These cases of ischaemic gangrene of caput need to be differentiated from aplasia cutis congenital. This is a congenital scalp and skull defect that affects first-born female babies and the scalp defect, which is usually less than 2 cm, is present over the posterior fontanel. In most cases, only scalp is involved but rarely underlying bone or even the dura may be involved.6 In our case the well-developed hair over the involved scalp differentiated it from aplasia cutis congenita. Secondly, aplasia cutis congenital is obvious at birth. Scalp cellulites due to some virulent organism or infection in the cephalhematoma can also cause extensive sloughing of the scalp. Kalra and Palaksha7 reported a case of a large scalp defect secondary to scalp cellulitis and osteomyelitis of scull bones that occurred at the end of second week.

The management depends on the size of the defect. Important facts that have to be considered while treating a scalp defect in neonates are, firstly, the surface area of head in neonate in relation to body is 2.7 times greater that those of adult8 and limited donor area is available for the grafting. Secondly, neonates have a poor tolerance to major surgery thus limiting the role of major flap coverage. Small or medium size defects can be closed by local flaps9,10; however, a large defect cannot be covered by a local rotation flap. Surgical treatment of these large defects remains difficult. Options that are available for large defects are (1) split skin grafting as advised by Matthews1; (2) use of cultured autologous keratinocytes as reported by Morykwas.5 This require a very small donor area and provides a good option in centres where facilities for harvesting autologous keratinocytes are available. (3) Use of helium–neon laser as an adjunct to split skin grafting as reported by Kalra7 in a case of a large scalp defect secondary to scalp cellulitis; and (4) conservative management to allow spontaneous healing. Considering the limited donor area in the neonates and encouraging results of previous reports,11,12 we opted for a conservative treatment. Although this achieved scalp coverage, the problems of residual alopecia and itching due to dryness in the healed area especially that healed by scarring remains.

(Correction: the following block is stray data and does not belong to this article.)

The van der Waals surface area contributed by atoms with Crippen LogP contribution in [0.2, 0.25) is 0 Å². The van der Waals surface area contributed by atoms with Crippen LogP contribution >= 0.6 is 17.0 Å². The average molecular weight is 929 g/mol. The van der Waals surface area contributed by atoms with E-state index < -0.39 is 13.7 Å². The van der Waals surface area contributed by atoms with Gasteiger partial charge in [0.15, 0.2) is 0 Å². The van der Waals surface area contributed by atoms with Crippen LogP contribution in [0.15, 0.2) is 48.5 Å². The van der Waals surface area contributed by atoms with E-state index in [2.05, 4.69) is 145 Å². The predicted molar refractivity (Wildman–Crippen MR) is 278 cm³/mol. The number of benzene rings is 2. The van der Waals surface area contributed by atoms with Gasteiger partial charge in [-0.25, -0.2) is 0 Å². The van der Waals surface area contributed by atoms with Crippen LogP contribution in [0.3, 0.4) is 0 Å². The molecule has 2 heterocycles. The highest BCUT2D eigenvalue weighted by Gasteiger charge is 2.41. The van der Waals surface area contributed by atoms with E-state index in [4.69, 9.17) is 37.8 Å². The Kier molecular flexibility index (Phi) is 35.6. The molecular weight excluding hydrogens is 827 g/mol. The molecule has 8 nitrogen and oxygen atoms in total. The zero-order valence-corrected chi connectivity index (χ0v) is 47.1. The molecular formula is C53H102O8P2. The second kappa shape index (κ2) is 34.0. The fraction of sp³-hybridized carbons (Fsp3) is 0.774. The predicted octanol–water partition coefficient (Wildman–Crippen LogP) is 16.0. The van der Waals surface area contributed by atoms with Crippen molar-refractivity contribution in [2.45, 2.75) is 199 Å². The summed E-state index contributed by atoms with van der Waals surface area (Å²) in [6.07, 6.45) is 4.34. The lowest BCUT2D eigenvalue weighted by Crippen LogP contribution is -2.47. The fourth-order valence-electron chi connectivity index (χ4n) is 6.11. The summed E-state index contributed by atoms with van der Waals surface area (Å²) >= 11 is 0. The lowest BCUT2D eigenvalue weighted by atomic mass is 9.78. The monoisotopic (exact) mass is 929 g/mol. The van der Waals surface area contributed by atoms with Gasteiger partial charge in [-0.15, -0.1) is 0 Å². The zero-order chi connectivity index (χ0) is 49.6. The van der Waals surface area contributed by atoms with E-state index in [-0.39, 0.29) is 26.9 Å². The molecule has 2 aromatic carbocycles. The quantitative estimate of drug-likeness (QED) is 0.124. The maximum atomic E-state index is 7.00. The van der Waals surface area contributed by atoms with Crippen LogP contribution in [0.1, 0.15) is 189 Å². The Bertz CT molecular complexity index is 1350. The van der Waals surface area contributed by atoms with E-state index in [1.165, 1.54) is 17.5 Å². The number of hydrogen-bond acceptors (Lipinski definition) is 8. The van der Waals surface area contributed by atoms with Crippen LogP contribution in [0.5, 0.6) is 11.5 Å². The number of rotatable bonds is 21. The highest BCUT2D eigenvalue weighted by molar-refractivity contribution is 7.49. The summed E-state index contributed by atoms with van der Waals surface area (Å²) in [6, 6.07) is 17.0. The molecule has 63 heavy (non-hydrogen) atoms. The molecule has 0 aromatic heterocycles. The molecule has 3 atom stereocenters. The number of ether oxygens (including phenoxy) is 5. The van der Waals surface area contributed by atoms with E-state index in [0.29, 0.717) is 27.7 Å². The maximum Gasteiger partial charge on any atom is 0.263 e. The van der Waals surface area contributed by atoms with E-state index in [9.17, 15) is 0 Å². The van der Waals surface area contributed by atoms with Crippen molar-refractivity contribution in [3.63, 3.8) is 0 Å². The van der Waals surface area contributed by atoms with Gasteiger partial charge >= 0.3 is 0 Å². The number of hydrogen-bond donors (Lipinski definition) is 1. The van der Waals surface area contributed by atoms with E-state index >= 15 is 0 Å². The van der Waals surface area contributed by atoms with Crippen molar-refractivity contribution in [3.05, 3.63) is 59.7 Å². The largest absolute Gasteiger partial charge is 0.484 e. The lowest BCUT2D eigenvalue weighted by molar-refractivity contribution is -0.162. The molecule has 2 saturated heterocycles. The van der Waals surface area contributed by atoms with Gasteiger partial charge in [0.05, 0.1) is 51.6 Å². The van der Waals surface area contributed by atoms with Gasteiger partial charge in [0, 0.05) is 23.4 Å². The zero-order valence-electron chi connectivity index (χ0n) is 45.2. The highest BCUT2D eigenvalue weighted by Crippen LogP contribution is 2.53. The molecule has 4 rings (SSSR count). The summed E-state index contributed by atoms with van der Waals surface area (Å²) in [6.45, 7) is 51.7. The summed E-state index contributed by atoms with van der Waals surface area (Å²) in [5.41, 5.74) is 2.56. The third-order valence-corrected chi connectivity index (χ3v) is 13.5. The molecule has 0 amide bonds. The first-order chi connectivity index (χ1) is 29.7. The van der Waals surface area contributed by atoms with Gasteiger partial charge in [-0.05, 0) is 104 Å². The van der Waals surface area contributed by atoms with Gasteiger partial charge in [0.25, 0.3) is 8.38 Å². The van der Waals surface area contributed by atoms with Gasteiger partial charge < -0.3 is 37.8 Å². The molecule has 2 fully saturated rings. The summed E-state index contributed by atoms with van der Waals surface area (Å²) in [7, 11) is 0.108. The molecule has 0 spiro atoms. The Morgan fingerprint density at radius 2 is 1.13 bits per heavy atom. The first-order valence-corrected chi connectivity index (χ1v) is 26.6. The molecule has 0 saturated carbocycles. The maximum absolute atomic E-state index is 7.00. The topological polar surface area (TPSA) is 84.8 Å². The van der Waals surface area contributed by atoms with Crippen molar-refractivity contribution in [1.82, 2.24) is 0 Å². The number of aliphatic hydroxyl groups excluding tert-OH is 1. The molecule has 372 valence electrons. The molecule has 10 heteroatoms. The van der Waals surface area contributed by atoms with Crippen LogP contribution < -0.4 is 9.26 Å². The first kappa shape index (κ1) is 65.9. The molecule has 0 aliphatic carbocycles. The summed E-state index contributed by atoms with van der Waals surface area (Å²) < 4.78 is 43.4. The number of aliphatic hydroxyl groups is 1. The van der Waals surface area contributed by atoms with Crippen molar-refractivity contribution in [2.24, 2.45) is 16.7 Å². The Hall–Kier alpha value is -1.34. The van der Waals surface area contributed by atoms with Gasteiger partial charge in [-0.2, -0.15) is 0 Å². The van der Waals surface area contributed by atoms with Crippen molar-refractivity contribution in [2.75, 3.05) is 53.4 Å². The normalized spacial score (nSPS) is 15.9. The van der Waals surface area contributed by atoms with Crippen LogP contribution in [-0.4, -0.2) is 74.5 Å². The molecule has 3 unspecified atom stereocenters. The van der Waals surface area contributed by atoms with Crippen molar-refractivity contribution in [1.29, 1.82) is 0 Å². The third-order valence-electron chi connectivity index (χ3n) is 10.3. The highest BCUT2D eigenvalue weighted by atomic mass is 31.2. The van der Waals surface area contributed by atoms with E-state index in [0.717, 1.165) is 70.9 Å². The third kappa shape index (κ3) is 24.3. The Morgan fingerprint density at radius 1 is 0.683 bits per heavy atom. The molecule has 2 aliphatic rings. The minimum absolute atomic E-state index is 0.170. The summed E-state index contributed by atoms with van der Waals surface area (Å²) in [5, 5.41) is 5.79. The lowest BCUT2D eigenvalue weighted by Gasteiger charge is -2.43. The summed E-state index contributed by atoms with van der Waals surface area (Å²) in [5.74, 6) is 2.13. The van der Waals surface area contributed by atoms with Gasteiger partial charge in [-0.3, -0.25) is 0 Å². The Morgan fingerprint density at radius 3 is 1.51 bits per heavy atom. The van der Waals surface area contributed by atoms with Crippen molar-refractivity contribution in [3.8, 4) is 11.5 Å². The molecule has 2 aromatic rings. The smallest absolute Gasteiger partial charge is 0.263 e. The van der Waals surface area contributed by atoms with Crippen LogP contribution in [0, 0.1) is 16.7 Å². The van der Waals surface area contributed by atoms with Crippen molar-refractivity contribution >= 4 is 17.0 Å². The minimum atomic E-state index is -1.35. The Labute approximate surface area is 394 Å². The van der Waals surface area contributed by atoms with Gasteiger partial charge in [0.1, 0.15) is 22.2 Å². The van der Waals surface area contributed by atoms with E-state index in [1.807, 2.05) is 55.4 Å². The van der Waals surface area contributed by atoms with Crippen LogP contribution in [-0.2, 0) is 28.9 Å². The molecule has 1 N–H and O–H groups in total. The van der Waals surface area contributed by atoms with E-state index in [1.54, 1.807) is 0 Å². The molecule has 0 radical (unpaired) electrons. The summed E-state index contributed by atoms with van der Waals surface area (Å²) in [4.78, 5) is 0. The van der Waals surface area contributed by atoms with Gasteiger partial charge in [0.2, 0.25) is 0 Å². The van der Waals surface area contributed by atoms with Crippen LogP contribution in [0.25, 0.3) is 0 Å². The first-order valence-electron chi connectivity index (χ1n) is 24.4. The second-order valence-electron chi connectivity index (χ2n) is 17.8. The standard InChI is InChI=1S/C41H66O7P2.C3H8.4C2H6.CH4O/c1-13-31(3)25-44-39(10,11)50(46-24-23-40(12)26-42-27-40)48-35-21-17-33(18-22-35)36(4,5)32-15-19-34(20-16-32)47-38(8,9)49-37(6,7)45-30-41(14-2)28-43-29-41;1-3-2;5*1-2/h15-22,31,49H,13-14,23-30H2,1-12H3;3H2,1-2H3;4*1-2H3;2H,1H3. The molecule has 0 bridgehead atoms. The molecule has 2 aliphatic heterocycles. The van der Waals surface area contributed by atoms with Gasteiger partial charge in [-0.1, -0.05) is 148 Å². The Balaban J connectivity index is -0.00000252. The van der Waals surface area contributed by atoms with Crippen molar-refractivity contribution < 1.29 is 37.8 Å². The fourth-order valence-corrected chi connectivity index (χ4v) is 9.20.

Acknowledgments

  1. Top of page
  2. Case reports
  3. Discussion
  4. Acknowledgments
  5. References

The authors would like to thank the members of the ‘Society Against Birth Defects in Children’ who provided financial assistance for the management of these cases.

References

  1. Top of page
  2. Case reports
  3. Discussion
  4. Acknowledgments
  5. References
  • 1
    Matthews MS. Prenatal pressure necrosis of the scalp. Ann Plast Surg 1999;43: 7476 (July).
  • 2
    Freund RM. Scalp, calvarium and forehead reconstruction. In: AstonSJ, BeasleyRW, ThorneCHM, editors. Grabb and Smith's Plastic Surgery, 5th edition. Philadelphia, Pennsylvania: Lippincott-Raven, 1997: 473482.
  • 3
    Neal PR, Merk PF, Norins AL. Halo scalp ring: a form of localized scalp injury associated with caput succedaneum. Pediatr Dermatol 1984;2: 5254 (July).
  • 4
    Das S. Permanent baldness following caput succedaneum. J R Coll Gen Pract 1980;30: 428.
  • 5
    Morykwas MJ, Beason ES, Argenta LC. Scalp necrosis in a neonate treated with cultured autologous keratinocytes. Plast Reconstr Surg 1991;87: 549552 (March).
  • 6
    Marchac D. Deformities of the forehead, scalp and cranial vault. In: McCarthyJG, editor. Plastic Surgery. Philadelphia: W.B. Saunders, 1990: 15381573.
  • 7
    Kalra V, Palaksha HK. Helium–neon laser as an adjunctive modality for wound healing. Indian Pediatr 1997;34(5):437441.
  • 8
    Herndon DN, Pierre EJ. Treatment of burns. In: O'NeilJA, RoweMI, GrosfeldJL, FonkalsrudEW, CoranAG, editors. Pediatric Surgery, 5th edition. Missouri: Mosby-Yearbook Inc, 1998: 345.
  • 9
    Irons GB, Olson RM. Aplasia cutis congenital. Plast Reconstr Surg 1980;66: 199.
  • 10
    Schneider BM, Berg RA, Kaplan RA. Aplasia cutis congenita complicated by sagittal sinus hemorrhage. Pediatrics 1980;66: 948.
  • 11
    Muakkassa KF, King RB, Stark DB. Nonsurgical approach to congenital scalp and scull defects. J Neurosurg 1982;56: 711.
  • 12
    Handa J, Nakasu Y, Matsuda M. Conservative management of congenital defect of scull and scalp. Surg Neurol 1982;17: 152.

Accepted 28 November 2004